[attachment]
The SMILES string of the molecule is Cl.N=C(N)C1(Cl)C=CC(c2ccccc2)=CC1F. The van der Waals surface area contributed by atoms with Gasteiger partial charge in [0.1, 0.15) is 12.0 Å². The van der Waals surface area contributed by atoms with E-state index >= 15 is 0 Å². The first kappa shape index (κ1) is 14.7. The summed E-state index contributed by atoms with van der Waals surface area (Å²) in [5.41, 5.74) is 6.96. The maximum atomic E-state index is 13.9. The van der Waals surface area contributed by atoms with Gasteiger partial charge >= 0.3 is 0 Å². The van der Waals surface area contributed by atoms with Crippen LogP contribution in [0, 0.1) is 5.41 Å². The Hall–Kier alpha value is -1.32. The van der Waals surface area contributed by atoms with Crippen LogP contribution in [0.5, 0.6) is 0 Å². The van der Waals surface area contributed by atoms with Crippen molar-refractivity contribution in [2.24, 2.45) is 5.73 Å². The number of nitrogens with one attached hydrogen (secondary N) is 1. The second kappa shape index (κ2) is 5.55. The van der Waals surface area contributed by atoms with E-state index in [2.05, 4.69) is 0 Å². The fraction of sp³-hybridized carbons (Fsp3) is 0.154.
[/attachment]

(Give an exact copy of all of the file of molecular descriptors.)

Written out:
The SMILES string of the molecule is Cl.N=C(N)C1(Cl)C=CC(c2ccccc2)=CC1F. The van der Waals surface area contributed by atoms with Gasteiger partial charge in [0.1, 0.15) is 12.0 Å². The van der Waals surface area contributed by atoms with E-state index >= 15 is 0 Å². The first kappa shape index (κ1) is 14.7. The summed E-state index contributed by atoms with van der Waals surface area (Å²) in [5.41, 5.74) is 6.96. The maximum atomic E-state index is 13.9. The van der Waals surface area contributed by atoms with Gasteiger partial charge >= 0.3 is 0 Å². The van der Waals surface area contributed by atoms with Crippen LogP contribution in [0, 0.1) is 5.41 Å². The Hall–Kier alpha value is -1.32. The van der Waals surface area contributed by atoms with Crippen LogP contribution in [0.5, 0.6) is 0 Å². The van der Waals surface area contributed by atoms with Crippen molar-refractivity contribution in [2.24, 2.45) is 5.73 Å². The number of nitrogens with one attached hydrogen (secondary N) is 1. The second kappa shape index (κ2) is 5.55. The van der Waals surface area contributed by atoms with E-state index in [2.05, 4.69) is 0 Å². The fraction of sp³-hybridized carbons (Fsp3) is 0.154.